"Nearly 1 week since the unfortunate news, where Shoreham Town felt really bruised... Family and friends should know, Shoreham Town is your comfort pillow'
'We may not have known you, but we will never forget you'
'It could have been anyone of us'
There were similar sentiments reported in the mainstream media, with the local Newspaper- the Argus reporting, 'Country to unite in silence for victims', and the BBC highlighting the sense of common identity and mutual support that has emerged from the tragedy, with the following quotes;
'We're all in this together'
'The local community has come together, out of tragedy, there is some goodness that comes out of it'
Finally, there have also been social media tributes, with a Facebook page and many posts on Twitter to highlight the minute's silence for the victims that was observed both locally and nationally.
To me, these different forms of tributes illustrate how disasters can bring people together with a shared sense of identity and mutual support. Work that myself and others has done into social support during and after disasters (Cocking, 2013; Drury 2012) looked at how rather than being seen as a potential problem (as they often are in coverage of mass emergencies) crowds can serve as a kind of 'social cure' in that they can bring people together to support each other in the face of adversity. I wouldn't want to downplay the unimaginable sense of pain and loss that those affected by this tragedy must be feeling, but what I saw today on Shoreham Toll-bridge reinforces my belief in the healing potential that groups can have. This is because it felt today that I was not just in a physical mass- but that I was part of a united crowd of people with a shared purpose and sense of mutual support. I hope that by seeing so many people coming together in this way can provide some comfort for those affected by this tragedy. Or to use the words of one of the tributes I saw today, perhaps Shoreham Toll-bridge will become "a bridge called love"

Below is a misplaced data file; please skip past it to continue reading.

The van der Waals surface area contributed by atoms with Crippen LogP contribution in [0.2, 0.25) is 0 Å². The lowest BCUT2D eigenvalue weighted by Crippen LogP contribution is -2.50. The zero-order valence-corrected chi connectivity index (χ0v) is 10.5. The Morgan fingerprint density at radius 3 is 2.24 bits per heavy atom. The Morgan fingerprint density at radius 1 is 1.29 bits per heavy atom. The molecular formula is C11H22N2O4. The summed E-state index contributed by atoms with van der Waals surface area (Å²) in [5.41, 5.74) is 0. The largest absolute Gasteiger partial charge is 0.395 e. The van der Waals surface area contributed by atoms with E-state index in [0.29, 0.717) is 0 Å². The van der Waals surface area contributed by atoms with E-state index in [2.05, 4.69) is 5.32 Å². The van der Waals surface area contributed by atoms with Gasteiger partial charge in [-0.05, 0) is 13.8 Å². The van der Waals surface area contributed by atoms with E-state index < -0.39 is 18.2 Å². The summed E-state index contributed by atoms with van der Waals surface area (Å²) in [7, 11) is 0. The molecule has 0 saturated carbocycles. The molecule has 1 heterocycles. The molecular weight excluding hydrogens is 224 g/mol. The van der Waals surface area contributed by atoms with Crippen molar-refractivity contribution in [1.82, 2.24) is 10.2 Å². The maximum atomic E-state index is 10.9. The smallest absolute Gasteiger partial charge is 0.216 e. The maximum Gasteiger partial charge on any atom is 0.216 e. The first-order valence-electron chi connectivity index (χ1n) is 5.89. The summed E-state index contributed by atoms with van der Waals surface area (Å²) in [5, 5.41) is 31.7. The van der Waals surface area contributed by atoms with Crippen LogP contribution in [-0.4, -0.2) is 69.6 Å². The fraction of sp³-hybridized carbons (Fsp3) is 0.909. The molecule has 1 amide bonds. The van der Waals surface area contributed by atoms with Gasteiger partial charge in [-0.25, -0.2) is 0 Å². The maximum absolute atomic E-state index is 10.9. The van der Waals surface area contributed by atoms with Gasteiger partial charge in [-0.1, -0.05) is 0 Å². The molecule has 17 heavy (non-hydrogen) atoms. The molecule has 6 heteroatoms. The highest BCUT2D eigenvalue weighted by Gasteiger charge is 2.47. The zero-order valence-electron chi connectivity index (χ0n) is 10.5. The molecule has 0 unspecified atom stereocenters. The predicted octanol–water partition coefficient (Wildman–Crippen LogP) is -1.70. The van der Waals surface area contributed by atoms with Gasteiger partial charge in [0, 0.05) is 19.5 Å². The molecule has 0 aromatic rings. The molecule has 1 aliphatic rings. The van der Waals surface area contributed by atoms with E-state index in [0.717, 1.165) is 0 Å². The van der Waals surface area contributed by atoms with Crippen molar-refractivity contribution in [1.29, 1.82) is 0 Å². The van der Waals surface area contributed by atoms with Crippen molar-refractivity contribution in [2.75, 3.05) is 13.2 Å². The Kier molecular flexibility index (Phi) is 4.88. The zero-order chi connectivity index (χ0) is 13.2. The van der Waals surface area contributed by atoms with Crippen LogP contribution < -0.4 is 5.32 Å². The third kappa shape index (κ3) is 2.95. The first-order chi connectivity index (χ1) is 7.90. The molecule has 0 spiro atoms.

NHS telephone help-lines have been set up that anyone affected by the disaster can call as follows
West Sussex: 01903 703548
Brighton & Hove: 0300 00 20 060
East Sussex: 0300 00 30 130